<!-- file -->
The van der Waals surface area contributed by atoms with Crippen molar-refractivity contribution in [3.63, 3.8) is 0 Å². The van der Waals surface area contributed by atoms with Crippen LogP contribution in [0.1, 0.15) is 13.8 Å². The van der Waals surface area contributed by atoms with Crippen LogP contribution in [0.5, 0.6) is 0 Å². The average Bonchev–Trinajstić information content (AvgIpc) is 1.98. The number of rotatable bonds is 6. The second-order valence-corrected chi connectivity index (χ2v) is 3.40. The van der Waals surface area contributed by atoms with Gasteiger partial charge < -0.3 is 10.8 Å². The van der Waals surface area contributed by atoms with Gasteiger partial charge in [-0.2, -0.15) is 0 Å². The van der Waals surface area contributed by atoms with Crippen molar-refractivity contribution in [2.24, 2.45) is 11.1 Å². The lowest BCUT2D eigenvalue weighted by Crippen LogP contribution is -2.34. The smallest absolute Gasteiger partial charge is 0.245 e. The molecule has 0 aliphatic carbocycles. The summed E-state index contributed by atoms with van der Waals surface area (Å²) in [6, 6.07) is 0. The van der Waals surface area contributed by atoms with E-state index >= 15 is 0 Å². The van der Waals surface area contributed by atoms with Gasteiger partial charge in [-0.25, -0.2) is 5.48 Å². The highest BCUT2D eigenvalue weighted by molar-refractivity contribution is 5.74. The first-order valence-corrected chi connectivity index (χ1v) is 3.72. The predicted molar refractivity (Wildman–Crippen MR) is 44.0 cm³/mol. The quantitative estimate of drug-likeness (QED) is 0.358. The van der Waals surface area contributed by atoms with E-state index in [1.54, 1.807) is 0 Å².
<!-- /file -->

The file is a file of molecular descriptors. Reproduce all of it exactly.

The van der Waals surface area contributed by atoms with Crippen molar-refractivity contribution in [3.63, 3.8) is 0 Å². The van der Waals surface area contributed by atoms with Crippen LogP contribution in [0.1, 0.15) is 13.8 Å². The van der Waals surface area contributed by atoms with Crippen LogP contribution in [0.5, 0.6) is 0 Å². The average Bonchev–Trinajstić information content (AvgIpc) is 1.98. The number of rotatable bonds is 6. The second-order valence-corrected chi connectivity index (χ2v) is 3.40. The van der Waals surface area contributed by atoms with Gasteiger partial charge < -0.3 is 10.8 Å². The van der Waals surface area contributed by atoms with Gasteiger partial charge in [-0.2, -0.15) is 0 Å². The van der Waals surface area contributed by atoms with Crippen molar-refractivity contribution in [2.24, 2.45) is 11.1 Å². The lowest BCUT2D eigenvalue weighted by Crippen LogP contribution is -2.34. The smallest absolute Gasteiger partial charge is 0.245 e. The molecule has 0 aliphatic carbocycles. The summed E-state index contributed by atoms with van der Waals surface area (Å²) in [6, 6.07) is 0. The van der Waals surface area contributed by atoms with E-state index >= 15 is 0 Å². The van der Waals surface area contributed by atoms with Gasteiger partial charge in [-0.25, -0.2) is 5.48 Å². The highest BCUT2D eigenvalue weighted by molar-refractivity contribution is 5.74. The first-order valence-corrected chi connectivity index (χ1v) is 3.72. The predicted molar refractivity (Wildman–Crippen MR) is 44.0 cm³/mol. The quantitative estimate of drug-likeness (QED) is 0.358. The van der Waals surface area contributed by atoms with E-state index in [1.54, 1.807) is 0 Å².